“All children are born artists. The problem is to remain an artist as we grow up”.
I was listening to a fascinating TED talk the other day by Sir Ken Robinson.
The topic that’s near and dear to his heart?
Do Schools Kill Creativity?
Sir Robinson deep-dives into how the schooling system we’ve inherited today was set up to prepare kids for very linear jobs – the kind where they go to work, do what they are told, take their paycheck, and go home. He argues that today’s workspaces (and to a greater extent today’s “lifespaces*”) no longer function that way.
In real life, we’re not always given clear directives on what to do.
Or how to do it.
Or why we should be doing it.
And even when we are, it’s often our job to assess if what we’re told to do is really what’s right for us.
Or for our employers.
Or for our families.
Or for the world 🌎.
That’s why we need to allow kids to flex and grow their creativity, innovation, and originality skills.
I’m proud to be part of a school that, in my humble opinion**, avoids many of the pitfalls Sir Robinson talks about.
In the Montessorispace***, we are constantly looking for ways to foster a spirit of creativity and ingenuity in our students.
In art and crafts, projects are very open-ended, and process based. Kids are given the freedom of artistic expression when our staff implements these 4 simple rules:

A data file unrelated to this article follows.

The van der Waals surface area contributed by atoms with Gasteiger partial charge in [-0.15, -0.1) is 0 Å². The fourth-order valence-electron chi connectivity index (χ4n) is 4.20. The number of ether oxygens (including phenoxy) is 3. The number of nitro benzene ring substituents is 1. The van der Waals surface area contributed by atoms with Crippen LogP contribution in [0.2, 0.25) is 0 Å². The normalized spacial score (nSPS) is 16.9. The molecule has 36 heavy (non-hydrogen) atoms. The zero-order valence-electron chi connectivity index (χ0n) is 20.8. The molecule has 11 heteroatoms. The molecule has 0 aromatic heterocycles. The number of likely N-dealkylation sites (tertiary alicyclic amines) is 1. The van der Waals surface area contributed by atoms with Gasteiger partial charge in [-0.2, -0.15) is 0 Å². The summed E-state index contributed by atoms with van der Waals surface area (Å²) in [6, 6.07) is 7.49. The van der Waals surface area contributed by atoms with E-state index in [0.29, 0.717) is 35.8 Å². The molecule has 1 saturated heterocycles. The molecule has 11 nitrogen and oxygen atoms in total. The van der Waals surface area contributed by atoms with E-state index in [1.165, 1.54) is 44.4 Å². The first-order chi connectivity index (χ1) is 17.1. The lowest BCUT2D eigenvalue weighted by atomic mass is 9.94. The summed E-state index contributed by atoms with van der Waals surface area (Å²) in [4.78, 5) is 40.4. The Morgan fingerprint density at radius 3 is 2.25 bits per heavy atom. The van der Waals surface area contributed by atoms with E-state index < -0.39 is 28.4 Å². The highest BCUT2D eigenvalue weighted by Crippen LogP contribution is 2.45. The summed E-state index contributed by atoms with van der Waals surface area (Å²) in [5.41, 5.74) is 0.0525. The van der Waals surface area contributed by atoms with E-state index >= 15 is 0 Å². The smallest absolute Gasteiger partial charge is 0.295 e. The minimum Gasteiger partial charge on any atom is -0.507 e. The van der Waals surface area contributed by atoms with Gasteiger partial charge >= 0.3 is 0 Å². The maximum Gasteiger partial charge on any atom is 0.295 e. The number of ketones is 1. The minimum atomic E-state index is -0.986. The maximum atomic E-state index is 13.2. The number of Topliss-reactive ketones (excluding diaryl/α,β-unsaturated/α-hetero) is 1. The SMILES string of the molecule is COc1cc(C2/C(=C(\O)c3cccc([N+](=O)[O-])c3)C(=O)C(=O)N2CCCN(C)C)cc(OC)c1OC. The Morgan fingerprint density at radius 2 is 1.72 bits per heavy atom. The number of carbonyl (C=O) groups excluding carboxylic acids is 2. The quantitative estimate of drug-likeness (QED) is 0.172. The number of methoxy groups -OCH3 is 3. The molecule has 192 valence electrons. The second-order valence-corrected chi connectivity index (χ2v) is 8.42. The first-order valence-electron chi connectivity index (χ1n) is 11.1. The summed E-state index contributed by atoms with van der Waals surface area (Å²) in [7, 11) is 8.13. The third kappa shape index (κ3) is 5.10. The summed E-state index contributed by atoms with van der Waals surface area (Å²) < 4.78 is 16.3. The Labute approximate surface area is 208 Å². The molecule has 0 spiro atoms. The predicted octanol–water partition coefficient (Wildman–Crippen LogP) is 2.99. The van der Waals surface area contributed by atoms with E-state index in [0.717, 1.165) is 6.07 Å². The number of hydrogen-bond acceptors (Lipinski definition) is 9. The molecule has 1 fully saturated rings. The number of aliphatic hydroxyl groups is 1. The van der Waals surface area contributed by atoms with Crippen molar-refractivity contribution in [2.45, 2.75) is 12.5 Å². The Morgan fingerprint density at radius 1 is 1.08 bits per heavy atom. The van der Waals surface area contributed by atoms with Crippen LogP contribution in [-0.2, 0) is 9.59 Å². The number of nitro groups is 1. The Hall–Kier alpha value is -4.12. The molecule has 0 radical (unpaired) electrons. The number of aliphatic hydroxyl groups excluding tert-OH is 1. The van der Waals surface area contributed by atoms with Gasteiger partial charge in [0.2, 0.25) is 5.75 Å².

· There is no specific way how a project should end up looking.
· There is no right or wrong way to do it.
· We don’t correct art (how/where they draw, glue, paint, etc).
· The finished product is completely the child’s own work.
You might be asking… Can and should students learn specific artistic skills and processes?
Of course, they should.
But the end product must be theirs and theirs alone.
Think STEM topics have no room for creativity?
In all subjects, students are challenged to come up with their own creative solutions to problems. And the works are “self-correcting” (more on this in a future Moments!) too.
Kids aren’t constantly running to a teacher to see if their creative solution is on a “path” toward solving the problem.
They can discover this on their own and adapt their solutions as needed.
*(Did I make that word up? Lifespaces?? Well, I like it 😉. I think I might patent it)
**Ok maybe I’m a bit biased. Come check it out for yourself and you can be the judge 😏
***All right, you got me, that word is 100% made up.